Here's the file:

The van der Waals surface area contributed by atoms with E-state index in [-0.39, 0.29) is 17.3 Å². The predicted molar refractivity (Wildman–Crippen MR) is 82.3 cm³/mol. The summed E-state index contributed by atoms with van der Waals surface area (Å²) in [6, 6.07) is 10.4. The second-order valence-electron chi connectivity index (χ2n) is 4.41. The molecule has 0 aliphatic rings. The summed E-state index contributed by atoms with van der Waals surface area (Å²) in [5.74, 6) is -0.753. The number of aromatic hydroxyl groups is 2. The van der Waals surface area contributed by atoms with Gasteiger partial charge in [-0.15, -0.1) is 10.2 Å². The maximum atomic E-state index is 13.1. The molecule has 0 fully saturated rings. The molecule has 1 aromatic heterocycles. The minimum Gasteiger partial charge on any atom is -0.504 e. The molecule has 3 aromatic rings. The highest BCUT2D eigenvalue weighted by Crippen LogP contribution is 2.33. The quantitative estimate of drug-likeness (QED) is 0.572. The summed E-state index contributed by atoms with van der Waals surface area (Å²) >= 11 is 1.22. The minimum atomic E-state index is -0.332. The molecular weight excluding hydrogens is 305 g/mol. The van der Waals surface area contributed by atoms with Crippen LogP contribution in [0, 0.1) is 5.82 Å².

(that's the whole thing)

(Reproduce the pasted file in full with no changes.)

The van der Waals surface area contributed by atoms with E-state index in [-0.39, 0.29) is 17.3 Å². The predicted molar refractivity (Wildman–Crippen MR) is 82.3 cm³/mol. The summed E-state index contributed by atoms with van der Waals surface area (Å²) in [6, 6.07) is 10.4. The second-order valence-electron chi connectivity index (χ2n) is 4.41. The molecule has 0 aliphatic rings. The summed E-state index contributed by atoms with van der Waals surface area (Å²) in [5.74, 6) is -0.753. The number of aromatic hydroxyl groups is 2. The van der Waals surface area contributed by atoms with Gasteiger partial charge in [-0.15, -0.1) is 10.2 Å². The maximum atomic E-state index is 13.1. The molecule has 0 fully saturated rings. The molecule has 1 aromatic heterocycles. The minimum Gasteiger partial charge on any atom is -0.504 e. The molecule has 3 aromatic rings. The highest BCUT2D eigenvalue weighted by Crippen LogP contribution is 2.33. The quantitative estimate of drug-likeness (QED) is 0.572. The summed E-state index contributed by atoms with van der Waals surface area (Å²) >= 11 is 1.22. The minimum atomic E-state index is -0.332. The molecular weight excluding hydrogens is 305 g/mol. The van der Waals surface area contributed by atoms with Crippen LogP contribution in [0, 0.1) is 5.82 Å².